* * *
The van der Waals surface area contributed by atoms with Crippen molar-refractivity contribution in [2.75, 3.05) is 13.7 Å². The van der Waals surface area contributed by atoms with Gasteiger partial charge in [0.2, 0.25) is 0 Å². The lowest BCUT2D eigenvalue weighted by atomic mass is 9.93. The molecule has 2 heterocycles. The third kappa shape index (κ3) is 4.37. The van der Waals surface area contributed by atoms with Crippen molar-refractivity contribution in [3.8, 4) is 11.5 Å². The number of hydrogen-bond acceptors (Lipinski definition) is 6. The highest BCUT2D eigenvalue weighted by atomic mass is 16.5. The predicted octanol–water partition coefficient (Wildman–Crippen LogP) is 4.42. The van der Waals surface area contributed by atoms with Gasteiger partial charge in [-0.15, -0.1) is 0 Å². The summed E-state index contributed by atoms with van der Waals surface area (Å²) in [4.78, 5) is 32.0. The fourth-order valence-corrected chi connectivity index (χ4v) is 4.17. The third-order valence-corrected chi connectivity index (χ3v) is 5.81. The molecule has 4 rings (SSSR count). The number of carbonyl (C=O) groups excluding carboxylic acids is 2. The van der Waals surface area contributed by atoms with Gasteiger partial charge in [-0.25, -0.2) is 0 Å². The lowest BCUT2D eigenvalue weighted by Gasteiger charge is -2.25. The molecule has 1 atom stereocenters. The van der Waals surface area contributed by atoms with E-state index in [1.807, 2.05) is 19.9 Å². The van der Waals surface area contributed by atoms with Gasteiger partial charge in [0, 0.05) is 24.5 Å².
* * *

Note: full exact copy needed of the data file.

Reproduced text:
The van der Waals surface area contributed by atoms with Crippen molar-refractivity contribution in [2.75, 3.05) is 13.7 Å². The van der Waals surface area contributed by atoms with Gasteiger partial charge in [0.2, 0.25) is 0 Å². The lowest BCUT2D eigenvalue weighted by atomic mass is 9.93. The molecule has 2 heterocycles. The third kappa shape index (κ3) is 4.37. The van der Waals surface area contributed by atoms with Crippen molar-refractivity contribution in [3.8, 4) is 11.5 Å². The number of hydrogen-bond acceptors (Lipinski definition) is 6. The highest BCUT2D eigenvalue weighted by atomic mass is 16.5. The predicted octanol–water partition coefficient (Wildman–Crippen LogP) is 4.42. The van der Waals surface area contributed by atoms with Gasteiger partial charge in [-0.15, -0.1) is 0 Å². The summed E-state index contributed by atoms with van der Waals surface area (Å²) in [4.78, 5) is 32.0. The fourth-order valence-corrected chi connectivity index (χ4v) is 4.17. The third-order valence-corrected chi connectivity index (χ3v) is 5.81. The molecule has 4 rings (SSSR count). The number of carbonyl (C=O) groups excluding carboxylic acids is 2. The van der Waals surface area contributed by atoms with Gasteiger partial charge in [-0.25, -0.2) is 0 Å². The lowest BCUT2D eigenvalue weighted by Gasteiger charge is -2.25. The molecule has 1 atom stereocenters. The van der Waals surface area contributed by atoms with E-state index in [1.807, 2.05) is 19.9 Å². The van der Waals surface area contributed by atoms with Gasteiger partial charge in [0, 0.05) is 24.5 Å².